Earl Palmer and Daniel Glass
Put on an old blues or r&b record. You always know the drums are there at the very center of it all, but sometimes it’s hard to hear exactly what the drummer is doing. (The bass drum is usually the hardest for me to find on an old record.) But that’s exactly the sound and the feel that I want-- so when I started trying to learn how to play drums I looked for some help. That’s when I learned about The Commandments of Early Rhythm and Blues Drumming by Daniel Glass and fellow drummer Zoro. It’s a goldmine, packed with drumbeats from a hundred or so r&b classics, but also packed with history-- stories and information about people like Earl Palmer and Fred Below. I’ve only skimmed the surface of what it contains, but it’s there for me.
Then yesterday Glass, a regular member of the Royal Crown Review, came to Seattle and put on a free drum clinic at a local drum store called The Drum Exchange. I took my seven year old, who likes to steal and scatter my drum sticks and knows how to do a rock beat or two. (At one point during the clinic Glass thrilled him by saying, “We all started with something like this, right?” and then played Raff’s first drum beat.) The Drum Exchange provided a beautiful room for the clinic, with a raised stage so that everyone (there had to be 50-75 people-- a full house) could see. Rafferty and I were in the first row. It was all a bit like Christmas. Glass and the Drum Exchange passed out dozens of gifts-- drumsticks, cymbals, t-shirts. Rafferty got a pair of sticks of his own, and a chart of r&b beats for his wall.
But the real gift was Glass. For more than two hours he told and played the history of drums and rhythm in America, starting with military and marching beats that got turned “ragged” deep down in Louisiana close to New Orleans. He told about the introduction of tom toms from china, bass pedals, cymbals from Turkey, high hats, smaller bass drums and ride cymbals. He put it all in the context of slavery, the gay nineties, prohibition, World War II, the swing era, be-bop, rock and roll, and finally, even a moment or two about Ringo Starr on Ed Sullivan. (If Glass saw it first hand he is remarkably well preserved.) And he did all this with incredible respect for the drummers and history that came before him. Glass is a true historian. He’s gone back and talked to them, interviewed them, listened to every beat, even played with them. (He can tell you when the first time a drummer his his crash cymbal on the "one" instead of the "four," and what recording first featured a high hat.) And he can play. That, of course, was the other treat-- when Glass would turn to his left handed drum set and play. Rafferty was squirming a bit during the lecture portions (prohibition? be-bop?) but no one squirmed during the drum exhibitions.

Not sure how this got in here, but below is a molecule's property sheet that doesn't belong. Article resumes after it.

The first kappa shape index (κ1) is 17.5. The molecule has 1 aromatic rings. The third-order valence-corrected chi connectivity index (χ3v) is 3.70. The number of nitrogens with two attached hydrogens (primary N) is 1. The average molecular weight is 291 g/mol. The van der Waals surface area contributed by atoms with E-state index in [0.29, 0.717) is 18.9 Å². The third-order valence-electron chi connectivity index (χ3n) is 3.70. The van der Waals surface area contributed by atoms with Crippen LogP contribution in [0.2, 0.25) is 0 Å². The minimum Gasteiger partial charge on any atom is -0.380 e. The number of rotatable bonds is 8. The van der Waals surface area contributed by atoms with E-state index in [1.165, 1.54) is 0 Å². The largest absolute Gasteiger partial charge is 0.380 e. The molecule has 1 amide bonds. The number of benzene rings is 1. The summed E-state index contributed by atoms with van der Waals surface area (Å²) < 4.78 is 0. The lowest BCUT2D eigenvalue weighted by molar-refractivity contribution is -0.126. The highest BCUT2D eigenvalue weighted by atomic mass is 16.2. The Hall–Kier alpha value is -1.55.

(Well, I take that back. I was squirming. Whenever I see someone so good I wonder why in hell’s name I even bother to head down to my basement and irritate my neighbors. As the saying goes, you can’t get there from here.)
But-- if you ever get a chance to hear Glass talk or play, take advantage.
And if you love early r&b, get his book.
As for my squirming-- it doesn’t matter. I can’t get there-- but like the duffer who once in a while hits a soaring drive-- I like trying.